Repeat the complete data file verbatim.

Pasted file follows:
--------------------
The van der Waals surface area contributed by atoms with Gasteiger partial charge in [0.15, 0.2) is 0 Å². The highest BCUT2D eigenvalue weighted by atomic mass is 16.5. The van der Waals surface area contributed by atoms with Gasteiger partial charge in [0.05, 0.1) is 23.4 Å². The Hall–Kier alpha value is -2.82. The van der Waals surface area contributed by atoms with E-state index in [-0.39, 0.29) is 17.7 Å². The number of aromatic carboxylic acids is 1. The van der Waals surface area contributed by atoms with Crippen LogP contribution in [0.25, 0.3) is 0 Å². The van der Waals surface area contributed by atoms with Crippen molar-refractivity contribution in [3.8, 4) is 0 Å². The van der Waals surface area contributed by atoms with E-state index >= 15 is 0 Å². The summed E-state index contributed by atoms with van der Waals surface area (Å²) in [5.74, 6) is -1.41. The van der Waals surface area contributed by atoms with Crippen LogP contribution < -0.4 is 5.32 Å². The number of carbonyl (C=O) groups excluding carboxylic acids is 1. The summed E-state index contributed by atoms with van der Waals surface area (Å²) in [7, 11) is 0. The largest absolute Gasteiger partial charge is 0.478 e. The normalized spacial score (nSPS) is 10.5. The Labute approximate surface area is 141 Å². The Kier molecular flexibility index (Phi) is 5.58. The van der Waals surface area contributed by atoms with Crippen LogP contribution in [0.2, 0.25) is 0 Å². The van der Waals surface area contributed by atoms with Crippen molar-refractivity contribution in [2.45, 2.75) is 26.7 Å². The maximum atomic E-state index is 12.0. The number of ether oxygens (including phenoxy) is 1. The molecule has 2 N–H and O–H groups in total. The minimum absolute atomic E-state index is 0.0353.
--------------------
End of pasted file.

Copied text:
The van der Waals surface area contributed by atoms with Gasteiger partial charge in [0.15, 0.2) is 0 Å². The highest BCUT2D eigenvalue weighted by atomic mass is 16.5. The van der Waals surface area contributed by atoms with Gasteiger partial charge in [0.05, 0.1) is 23.4 Å². The Hall–Kier alpha value is -2.82. The van der Waals surface area contributed by atoms with E-state index in [-0.39, 0.29) is 17.7 Å². The number of aromatic carboxylic acids is 1. The van der Waals surface area contributed by atoms with Crippen LogP contribution in [0.25, 0.3) is 0 Å². The van der Waals surface area contributed by atoms with Crippen molar-refractivity contribution in [3.8, 4) is 0 Å². The van der Waals surface area contributed by atoms with E-state index >= 15 is 0 Å². The summed E-state index contributed by atoms with van der Waals surface area (Å²) in [5.74, 6) is -1.41. The van der Waals surface area contributed by atoms with Crippen LogP contribution < -0.4 is 5.32 Å². The number of carbonyl (C=O) groups excluding carboxylic acids is 1. The summed E-state index contributed by atoms with van der Waals surface area (Å²) in [7, 11) is 0. The largest absolute Gasteiger partial charge is 0.478 e. The normalized spacial score (nSPS) is 10.5. The Labute approximate surface area is 141 Å². The Kier molecular flexibility index (Phi) is 5.58. The van der Waals surface area contributed by atoms with Crippen LogP contribution in [0.2, 0.25) is 0 Å². The van der Waals surface area contributed by atoms with Crippen molar-refractivity contribution in [2.45, 2.75) is 26.7 Å². The maximum atomic E-state index is 12.0. The number of ether oxygens (including phenoxy) is 1. The molecule has 2 N–H and O–H groups in total. The minimum absolute atomic E-state index is 0.0353.